winning coalition in 2008 were African Americans and young adults. The Republicans have taken heed and are restricting the voting rights of these constituencies, among others, according to a study by the Brennan Center for Justice detailing new state voting laws. The Republicans argue that they are guarding against voter fraud, yet there is no proof that such a problem is widespread. Indeed, more citizens will be disenfranchised by these laws than would have ever committed fraud. Other laws the Republicans are passing don't even pretend to be connected to voter fraud:
Since Republicans won control of many statehouses last November, more than a dozen states have passed laws requiring voters to show photo identification at polls, cutting back early voting periods or imposing new restrictions on voter registration drives.
...The center...concluded that [the laws] “could make it significantly harder for more than five million eligible voters to cast ballots in 2012.”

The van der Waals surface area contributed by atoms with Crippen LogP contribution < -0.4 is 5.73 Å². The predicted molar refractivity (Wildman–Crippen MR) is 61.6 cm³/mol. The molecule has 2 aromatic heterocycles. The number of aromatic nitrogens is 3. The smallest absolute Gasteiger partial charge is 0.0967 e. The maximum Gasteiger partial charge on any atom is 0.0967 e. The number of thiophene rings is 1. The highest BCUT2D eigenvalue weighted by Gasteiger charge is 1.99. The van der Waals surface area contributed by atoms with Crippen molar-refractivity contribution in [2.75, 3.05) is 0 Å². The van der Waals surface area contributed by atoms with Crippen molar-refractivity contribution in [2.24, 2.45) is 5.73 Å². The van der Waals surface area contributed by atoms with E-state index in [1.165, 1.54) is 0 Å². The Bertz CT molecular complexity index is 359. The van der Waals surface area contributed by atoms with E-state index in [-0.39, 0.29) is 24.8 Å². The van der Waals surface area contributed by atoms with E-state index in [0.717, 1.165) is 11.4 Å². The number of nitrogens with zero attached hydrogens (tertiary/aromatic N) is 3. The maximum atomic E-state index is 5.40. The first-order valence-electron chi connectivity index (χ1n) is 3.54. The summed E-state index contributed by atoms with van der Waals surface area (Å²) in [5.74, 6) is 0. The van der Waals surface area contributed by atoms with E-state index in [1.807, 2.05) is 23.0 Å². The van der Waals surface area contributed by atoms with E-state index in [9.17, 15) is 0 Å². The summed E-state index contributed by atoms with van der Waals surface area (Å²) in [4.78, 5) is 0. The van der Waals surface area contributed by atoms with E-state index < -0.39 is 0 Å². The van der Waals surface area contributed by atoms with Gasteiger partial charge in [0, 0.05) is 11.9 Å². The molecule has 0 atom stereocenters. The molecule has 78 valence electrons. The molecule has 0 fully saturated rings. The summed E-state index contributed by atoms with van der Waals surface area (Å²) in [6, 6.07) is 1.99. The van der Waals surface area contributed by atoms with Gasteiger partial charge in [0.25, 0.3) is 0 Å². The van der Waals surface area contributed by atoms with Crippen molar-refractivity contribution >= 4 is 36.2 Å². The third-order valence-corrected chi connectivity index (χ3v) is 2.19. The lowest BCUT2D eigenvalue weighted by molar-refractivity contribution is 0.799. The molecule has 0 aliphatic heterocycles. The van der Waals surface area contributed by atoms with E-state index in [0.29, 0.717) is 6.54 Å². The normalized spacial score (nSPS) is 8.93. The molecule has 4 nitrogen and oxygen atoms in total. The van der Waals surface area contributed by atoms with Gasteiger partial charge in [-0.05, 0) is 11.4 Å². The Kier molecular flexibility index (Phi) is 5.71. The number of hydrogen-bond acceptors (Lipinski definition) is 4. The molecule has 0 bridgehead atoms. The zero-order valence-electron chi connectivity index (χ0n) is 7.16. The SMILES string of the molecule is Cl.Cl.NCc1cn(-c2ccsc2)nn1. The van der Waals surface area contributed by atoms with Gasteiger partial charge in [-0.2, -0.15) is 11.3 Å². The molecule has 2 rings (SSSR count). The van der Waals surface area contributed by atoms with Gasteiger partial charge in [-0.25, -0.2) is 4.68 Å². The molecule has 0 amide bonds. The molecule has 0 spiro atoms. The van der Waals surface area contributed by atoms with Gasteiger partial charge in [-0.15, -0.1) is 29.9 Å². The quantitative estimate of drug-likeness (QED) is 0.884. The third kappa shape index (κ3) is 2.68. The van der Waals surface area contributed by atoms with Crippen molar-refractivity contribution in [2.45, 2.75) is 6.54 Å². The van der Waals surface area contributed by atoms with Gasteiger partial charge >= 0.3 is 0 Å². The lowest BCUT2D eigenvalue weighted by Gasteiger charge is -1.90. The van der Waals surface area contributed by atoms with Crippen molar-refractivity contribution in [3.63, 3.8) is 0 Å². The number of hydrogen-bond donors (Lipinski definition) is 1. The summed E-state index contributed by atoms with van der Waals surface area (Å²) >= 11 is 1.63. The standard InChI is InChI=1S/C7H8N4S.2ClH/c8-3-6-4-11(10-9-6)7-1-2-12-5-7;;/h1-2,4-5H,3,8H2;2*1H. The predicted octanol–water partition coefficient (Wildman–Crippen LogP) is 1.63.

Republicans, who have passed almost all of the new election laws, say they are necessary to prevent voter fraud, and question why photo identification should be routinely required at airports but not at polling sites. Democrats counter that the new laws are a solution in search of a problem, since voter fraud is rare. They worry that the laws will discourage, or even block, eligible voters — especially poor voters, young voters and African-American voters, who tend to vote for Democrats.
...Under the Texas law, licenses to carry concealed handguns would be an acceptable form of identification to vote, but not student ID cards.
The Brennan Center estimates that 11 percent of potential voters do not have state-issued photo identification. By that measure, it finds that the new laws would affect 3.2 million voters in the states where the change is scheduled to take effect before the 2012 elections.
...In Florida, a new law imposing restrictions on voter registration drives has led the state’s League of Women Voters, a nonpartisan group that had registered voters for 72 years, to call a moratorium on new registration drives in the state, citing the penalties that groups can face under the law.
Image: Tom Toles, Washington Post